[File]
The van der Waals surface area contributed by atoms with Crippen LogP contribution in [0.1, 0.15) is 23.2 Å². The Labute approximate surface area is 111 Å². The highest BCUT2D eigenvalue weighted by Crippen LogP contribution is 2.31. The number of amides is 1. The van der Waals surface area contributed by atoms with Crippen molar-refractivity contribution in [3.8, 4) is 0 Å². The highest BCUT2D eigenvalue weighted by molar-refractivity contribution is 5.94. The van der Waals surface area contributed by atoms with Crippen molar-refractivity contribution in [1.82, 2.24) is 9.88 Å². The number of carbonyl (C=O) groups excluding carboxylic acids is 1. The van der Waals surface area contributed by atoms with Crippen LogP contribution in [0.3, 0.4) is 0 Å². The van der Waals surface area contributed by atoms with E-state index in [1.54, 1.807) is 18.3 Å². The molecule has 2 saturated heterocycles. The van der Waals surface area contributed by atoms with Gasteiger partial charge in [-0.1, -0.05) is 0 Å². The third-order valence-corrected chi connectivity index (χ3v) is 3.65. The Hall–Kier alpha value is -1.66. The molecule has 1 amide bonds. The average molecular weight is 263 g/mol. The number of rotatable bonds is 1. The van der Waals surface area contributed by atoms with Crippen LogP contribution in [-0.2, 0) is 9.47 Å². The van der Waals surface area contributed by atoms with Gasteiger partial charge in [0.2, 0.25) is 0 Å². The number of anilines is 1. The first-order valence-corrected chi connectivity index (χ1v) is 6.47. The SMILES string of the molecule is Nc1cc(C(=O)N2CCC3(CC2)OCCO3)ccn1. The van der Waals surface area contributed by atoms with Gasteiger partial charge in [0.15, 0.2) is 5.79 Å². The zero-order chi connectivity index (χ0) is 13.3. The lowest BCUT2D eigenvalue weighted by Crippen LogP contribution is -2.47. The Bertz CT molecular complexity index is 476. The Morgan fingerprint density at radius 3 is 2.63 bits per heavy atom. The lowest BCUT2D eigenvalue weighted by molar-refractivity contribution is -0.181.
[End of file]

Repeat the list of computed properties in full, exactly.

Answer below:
The van der Waals surface area contributed by atoms with Crippen LogP contribution in [0.1, 0.15) is 23.2 Å². The Labute approximate surface area is 111 Å². The highest BCUT2D eigenvalue weighted by Crippen LogP contribution is 2.31. The number of amides is 1. The van der Waals surface area contributed by atoms with Crippen molar-refractivity contribution in [3.8, 4) is 0 Å². The highest BCUT2D eigenvalue weighted by molar-refractivity contribution is 5.94. The van der Waals surface area contributed by atoms with Crippen molar-refractivity contribution in [1.82, 2.24) is 9.88 Å². The number of carbonyl (C=O) groups excluding carboxylic acids is 1. The van der Waals surface area contributed by atoms with Crippen LogP contribution in [0.3, 0.4) is 0 Å². The van der Waals surface area contributed by atoms with E-state index in [1.54, 1.807) is 18.3 Å². The molecule has 2 saturated heterocycles. The van der Waals surface area contributed by atoms with Gasteiger partial charge in [-0.1, -0.05) is 0 Å². The third-order valence-corrected chi connectivity index (χ3v) is 3.65. The Hall–Kier alpha value is -1.66. The molecule has 1 amide bonds. The average molecular weight is 263 g/mol. The number of rotatable bonds is 1. The van der Waals surface area contributed by atoms with Crippen LogP contribution in [-0.2, 0) is 9.47 Å². The van der Waals surface area contributed by atoms with Gasteiger partial charge in [0.2, 0.25) is 0 Å². The number of anilines is 1. The first-order valence-corrected chi connectivity index (χ1v) is 6.47. The SMILES string of the molecule is Nc1cc(C(=O)N2CCC3(CC2)OCCO3)ccn1. The van der Waals surface area contributed by atoms with Gasteiger partial charge in [0.15, 0.2) is 5.79 Å². The zero-order chi connectivity index (χ0) is 13.3. The lowest BCUT2D eigenvalue weighted by Crippen LogP contribution is -2.47. The Bertz CT molecular complexity index is 476. The Morgan fingerprint density at radius 3 is 2.63 bits per heavy atom. The lowest BCUT2D eigenvalue weighted by molar-refractivity contribution is -0.181.